Elizabeth Roberts Architecture gut renovated and upgraded a narrow Park Slope townhouse with an open kitchen, new wall of windows and high-style baths.
It takes a certain level of commitment to transform a wall with a bold pattern or color.
New woodwork, clean lines and rich materials enhance a condo in a recently converted bank building in Brooklyn Heights.
Ensemble Architecture gutted and rebuilt this late-19th-century wood-frame townhouse to create a loft-like duplex home, with a rental unit below.
This may be the only townhouse in Brooklyn with a room dedicated to a urinal, entered via swinging saloon-style doors. “It’s the kind of thing you can do when you have 6,000 square feet,” said Elizabeth Roberts of Ensemble Architecture.
The busy Gowanus-based firm masterminded the transformation of this five-story, 25-foot-wide corner building, taking it from a three-family plus doctor’s office to a four-story home for a single family, with a rental apartment and a professional office on the garden level.
Owned by a single family for a century, this Gilded Age townhouse near Prospect Park came into modern times with nearly all its original detail preserved.
That’s not to say the new homeowners didn’t have work to do. First they hired Red Hook-based MADE Architecture to, among other things, design new bathroom layouts as well as a new layout and cabinetry for the garden-level kitchen, and to bring the intact but timeworn woodwork to a high level of polish.
Then in came Ensemble Architecture to choose furnishings and finishes, including floor and wall tiles, light fixtures, countertops, plumbing fixtures, wallpaper and paint colors. The Gowanus-based studio, which was founded in 1998 by Elizabeth Roberts and now comprises 13 architects and designers, recently expanded its interiors department.
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This recently gut-renovated 1860s townhouse in the lower Slope has some trademark signifiers — besides the generally thoughtful and sensitive design — that Elizabeth Roberts and her team at Gowanus-based Ensemble Architecture were here.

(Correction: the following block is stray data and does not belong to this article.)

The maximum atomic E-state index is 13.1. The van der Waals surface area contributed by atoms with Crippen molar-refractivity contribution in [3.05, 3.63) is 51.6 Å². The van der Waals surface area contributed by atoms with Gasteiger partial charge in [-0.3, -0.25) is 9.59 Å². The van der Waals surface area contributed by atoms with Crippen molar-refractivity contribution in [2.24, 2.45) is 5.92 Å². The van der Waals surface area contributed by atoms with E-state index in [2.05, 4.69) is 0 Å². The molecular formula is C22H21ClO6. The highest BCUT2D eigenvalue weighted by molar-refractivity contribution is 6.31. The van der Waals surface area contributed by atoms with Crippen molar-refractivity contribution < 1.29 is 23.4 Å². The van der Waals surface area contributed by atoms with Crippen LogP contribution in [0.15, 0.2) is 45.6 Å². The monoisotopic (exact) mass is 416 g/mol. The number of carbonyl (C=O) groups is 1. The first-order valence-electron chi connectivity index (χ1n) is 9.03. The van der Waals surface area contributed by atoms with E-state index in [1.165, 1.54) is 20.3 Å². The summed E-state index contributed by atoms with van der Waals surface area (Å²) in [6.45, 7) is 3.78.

An artist and a cookbook writer needed a place to live and work. Her sculpture is large-scale; his profession requires a kitchen that can occasionally double as a TV studio.
After years of moving from one rental to another, they found a 3,500-square-foot co-op on the ground floor of an old Williamsburg warehouse and called on Elizabeth Roberts of Gowanus-based Ensemble Architecture to pull the space together to suit their needs.
Roberts carefully considered how to maintain the integrity of the existing industrial space while creating a functional, inviting residence with a bit of polish. “It was an important decision to leave the ceiling and columns and structure as they were, and let them be real features,” Roberts said.
WELCOME TO THE INSIDER, Brownstoner’s weekly in-depth look at a notable interior design or renovation project, written and produced by Cara Greenberg. Find it here every Thursday at 11.
WHERE MOST PEOPLE SEE A WRECK, architects see glorious opportunity. So said Elizabeth Roberts, founding principal of Gowanus-based Ensemble Architecture, of this four-story brick row house whose new owners are a young family late of SoHo.
“The house was in really bad shape,” said Roberts of the neglected 20-by-36-foot structure, into which the architects managed to fit four bedrooms, a study, three full baths and two half baths. “It had been vacant, water had been leaking for a few years, and the rear wall was falling down. The opportunity was there for opening it up a lot, and putting on a two-story addition.”
That 13-foot-deep addition was the project’s boldest stroke. Now, the new garden-level kitchen, as well as the back parlor on the floor above, open into a two-story volume containing a high-ceilinged dining space.